In our world, there are a lot of very broad terms that, in what they are used to label, involve both awesome ideas, helpful things, and good people – and also abuses, problems, and horrible and harmful things. As far as I’ve been able to tell, people who use these terms but are at least to some extent aware of this situation tend to take one of three approaches for dealing with this.

1) Use the term exclusively for the bad things, and separate out the good things.
As an example, I read a story by an author who does this for therapy. She thinks therapy is useless and generally problematic. However, in the same story, the people trying to help the main character talk about how it is important for him to have someone to talk to who will value him, and also take him to a person who can teach him techniques for emotional regulation (like meditation). These things are explicitly said to be not therapy.

2) Use the term exclusively for the good things, and separate out the bad things.
This is the approach people with a ‘if it wasn’t consensual, it wasn’t sex, it was rape’ conceptualization are taking.

3) Use the term for both the good things and the bad things.
So, therapy can be abusive, but doesn’t have to be, it can be unhelpful and it can be helpful. Consensual sex and sex that is rape can both be called sex. Etc.

Personally, approach 3 is the one I usually take. I find it more useful in letting me talk about both bad and good things that other people (or society) use the term for without getting into a terminology discussion or getting everyone confused because of it. I find it more useful in navigating things that aren’t black and white – maybe I went to see a therapist and it was both problematic and helpful. And I find it less of an issue of singling some things out – therapy is hardly the only relationship that can be abusive and can be positive. Kissing and other types of interactions can be consensual or not just as much as sex can. Etc.

But, regardless of which version someone prefers, the thing that it’s important to watch out for is when people end up talking past each other because they’re taking different approaches, and aren’t thinking about this difference.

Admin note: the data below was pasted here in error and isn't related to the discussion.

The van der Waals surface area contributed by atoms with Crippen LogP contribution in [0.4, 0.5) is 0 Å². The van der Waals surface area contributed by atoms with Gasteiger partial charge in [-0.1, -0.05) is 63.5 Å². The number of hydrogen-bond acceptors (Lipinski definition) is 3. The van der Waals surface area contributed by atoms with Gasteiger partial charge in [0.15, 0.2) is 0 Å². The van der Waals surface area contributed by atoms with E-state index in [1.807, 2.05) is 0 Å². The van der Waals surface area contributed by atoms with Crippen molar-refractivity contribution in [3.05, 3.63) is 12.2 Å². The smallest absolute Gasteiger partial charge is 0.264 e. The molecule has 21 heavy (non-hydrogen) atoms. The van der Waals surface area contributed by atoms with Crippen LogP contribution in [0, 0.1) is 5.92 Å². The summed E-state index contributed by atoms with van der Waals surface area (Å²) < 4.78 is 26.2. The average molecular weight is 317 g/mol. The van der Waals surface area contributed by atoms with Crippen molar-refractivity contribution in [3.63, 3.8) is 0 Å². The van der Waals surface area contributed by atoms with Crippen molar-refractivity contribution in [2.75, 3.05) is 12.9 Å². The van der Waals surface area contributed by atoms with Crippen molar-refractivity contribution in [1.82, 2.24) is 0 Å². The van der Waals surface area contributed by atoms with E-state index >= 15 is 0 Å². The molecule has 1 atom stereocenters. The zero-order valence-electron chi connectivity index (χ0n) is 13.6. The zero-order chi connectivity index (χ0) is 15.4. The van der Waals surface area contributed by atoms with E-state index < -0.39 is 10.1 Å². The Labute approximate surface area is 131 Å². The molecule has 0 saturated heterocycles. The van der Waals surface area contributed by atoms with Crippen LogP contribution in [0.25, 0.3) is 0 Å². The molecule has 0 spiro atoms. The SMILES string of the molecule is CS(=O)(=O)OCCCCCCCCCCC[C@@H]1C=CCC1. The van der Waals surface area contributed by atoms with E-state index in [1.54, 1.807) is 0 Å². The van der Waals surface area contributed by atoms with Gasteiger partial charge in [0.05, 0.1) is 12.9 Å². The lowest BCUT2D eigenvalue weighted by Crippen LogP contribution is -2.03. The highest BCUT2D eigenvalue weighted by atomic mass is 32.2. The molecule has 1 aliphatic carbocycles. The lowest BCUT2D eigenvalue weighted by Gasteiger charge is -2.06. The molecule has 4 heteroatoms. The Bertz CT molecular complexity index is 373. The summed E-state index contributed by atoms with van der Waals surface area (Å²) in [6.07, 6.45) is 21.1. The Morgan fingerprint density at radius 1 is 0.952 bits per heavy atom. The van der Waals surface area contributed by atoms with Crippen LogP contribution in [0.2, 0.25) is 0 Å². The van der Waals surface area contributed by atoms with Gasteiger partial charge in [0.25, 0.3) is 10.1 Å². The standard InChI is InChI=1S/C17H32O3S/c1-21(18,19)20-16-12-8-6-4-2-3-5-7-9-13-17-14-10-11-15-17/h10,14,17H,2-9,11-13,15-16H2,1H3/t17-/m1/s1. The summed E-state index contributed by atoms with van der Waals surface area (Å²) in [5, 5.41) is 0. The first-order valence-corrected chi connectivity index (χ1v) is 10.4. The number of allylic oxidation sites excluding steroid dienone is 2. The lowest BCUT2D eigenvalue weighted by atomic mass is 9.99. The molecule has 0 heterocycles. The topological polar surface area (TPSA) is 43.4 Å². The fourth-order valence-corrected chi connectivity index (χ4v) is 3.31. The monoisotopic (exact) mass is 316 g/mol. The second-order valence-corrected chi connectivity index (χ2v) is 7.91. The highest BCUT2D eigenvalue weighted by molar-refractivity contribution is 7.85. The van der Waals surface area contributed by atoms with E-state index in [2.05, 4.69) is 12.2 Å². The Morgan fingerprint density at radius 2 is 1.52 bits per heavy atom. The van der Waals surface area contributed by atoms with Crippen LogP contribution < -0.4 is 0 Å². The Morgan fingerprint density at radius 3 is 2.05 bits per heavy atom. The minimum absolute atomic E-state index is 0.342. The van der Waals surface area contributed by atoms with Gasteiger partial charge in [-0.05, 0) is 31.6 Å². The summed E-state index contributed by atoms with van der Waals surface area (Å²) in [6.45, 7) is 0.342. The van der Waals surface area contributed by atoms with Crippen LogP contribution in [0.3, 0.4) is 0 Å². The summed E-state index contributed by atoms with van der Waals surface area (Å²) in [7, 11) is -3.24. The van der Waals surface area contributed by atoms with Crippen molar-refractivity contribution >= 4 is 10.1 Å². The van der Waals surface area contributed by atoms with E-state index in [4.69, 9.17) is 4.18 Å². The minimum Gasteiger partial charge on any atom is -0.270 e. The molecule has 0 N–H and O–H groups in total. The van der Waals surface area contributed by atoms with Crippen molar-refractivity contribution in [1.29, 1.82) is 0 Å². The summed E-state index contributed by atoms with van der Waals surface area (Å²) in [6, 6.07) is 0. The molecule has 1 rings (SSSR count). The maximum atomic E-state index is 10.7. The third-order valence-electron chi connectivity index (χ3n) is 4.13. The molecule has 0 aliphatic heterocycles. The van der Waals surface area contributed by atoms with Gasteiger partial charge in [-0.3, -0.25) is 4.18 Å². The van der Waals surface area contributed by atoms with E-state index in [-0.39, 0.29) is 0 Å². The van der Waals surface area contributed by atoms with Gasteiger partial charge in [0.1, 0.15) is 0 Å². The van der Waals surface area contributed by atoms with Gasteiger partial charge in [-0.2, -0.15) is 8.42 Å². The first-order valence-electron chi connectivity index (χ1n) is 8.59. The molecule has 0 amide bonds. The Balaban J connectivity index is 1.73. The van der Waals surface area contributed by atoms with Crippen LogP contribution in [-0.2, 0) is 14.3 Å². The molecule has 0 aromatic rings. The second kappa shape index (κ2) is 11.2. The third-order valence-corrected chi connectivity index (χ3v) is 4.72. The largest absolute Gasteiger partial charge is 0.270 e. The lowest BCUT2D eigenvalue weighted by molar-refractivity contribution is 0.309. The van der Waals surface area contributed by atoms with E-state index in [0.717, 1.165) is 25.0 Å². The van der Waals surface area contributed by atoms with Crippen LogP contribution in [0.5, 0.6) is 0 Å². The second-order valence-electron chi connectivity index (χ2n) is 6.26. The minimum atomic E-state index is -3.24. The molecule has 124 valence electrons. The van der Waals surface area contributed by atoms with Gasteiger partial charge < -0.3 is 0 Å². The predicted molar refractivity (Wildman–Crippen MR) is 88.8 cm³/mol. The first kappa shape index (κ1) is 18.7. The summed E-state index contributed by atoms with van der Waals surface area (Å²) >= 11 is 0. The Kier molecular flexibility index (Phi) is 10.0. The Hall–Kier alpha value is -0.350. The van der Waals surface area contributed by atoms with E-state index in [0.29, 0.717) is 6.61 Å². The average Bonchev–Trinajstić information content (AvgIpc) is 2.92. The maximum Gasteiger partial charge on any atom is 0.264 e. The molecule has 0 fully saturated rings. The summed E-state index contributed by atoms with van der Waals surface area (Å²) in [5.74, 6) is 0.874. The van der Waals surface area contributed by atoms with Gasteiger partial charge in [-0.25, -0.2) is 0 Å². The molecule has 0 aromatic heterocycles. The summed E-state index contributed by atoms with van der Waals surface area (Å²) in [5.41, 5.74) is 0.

Heroes and Villains

This isn’t properly a kink topic – more of a morality and personal media analysis topic. But given the way my kinks work, these categories are a very large part of the dynamics that I like, and sometimes I talk about characters as being in these categories (as I did in my last post). So I think it makes sense for me to define the terms as I use them.

For me, villains are characters who willingly hurt innocent people. Or, to put it in more exact though less simple terms, characters who willingly hurt people who are too innocent/not guilty enough to be hurt in that way. (As usual when I use it, ‘hurt’ here means ‘hurt in a way that violates their human rights’. So for instance refusing to put up with people violating your boundaries is not hurting by this definition, even if it really upsets them. Likewise, neither is causing someone consensual pain, etc). Several of these terms being flexible, this leaves a lot up to the author of any particular narrative.

‘Willingly’ is flexible because a person who has no other choice is not acting willingly, but a person who does and takes that one anyway is. So when they want to determine morality this way, authors get to decide what choices their characters had, and who gets to count as having had no other options.
–An example of this is the question of whether and when ‘I was following orders’ is an acceptable defense against war crimes – if the idea of violating orders was unthinkable? If it would have brought severe punishment? Never? Etc.

Meanwhile, ‘too innocent/not guilty enough to be hurt in that way’ is flexible because people have often very different opinions on how much it is alright to hurt guilty people, and how guilty they have to be for that. As an example of this:
–Someone who thought that death was an appropriate punishment for profiting off of slave labor and someone who did not would write very different takes on a story about exploited factory workers planning to bomb a rich neighborhood.

On the other hand, heroes are people who are actively against willingly hurting innocent people. (‘Actively’ is another rather flexible word, which I here use to mean basically anything aside from ‘they never really thought about the topic, but if you asked would probably end up saying they were against it’. So it can range from simply opposing it to refusing to do it to going out to stop the people doing it). This has the same areas of flexibility as the other definition. For some examples: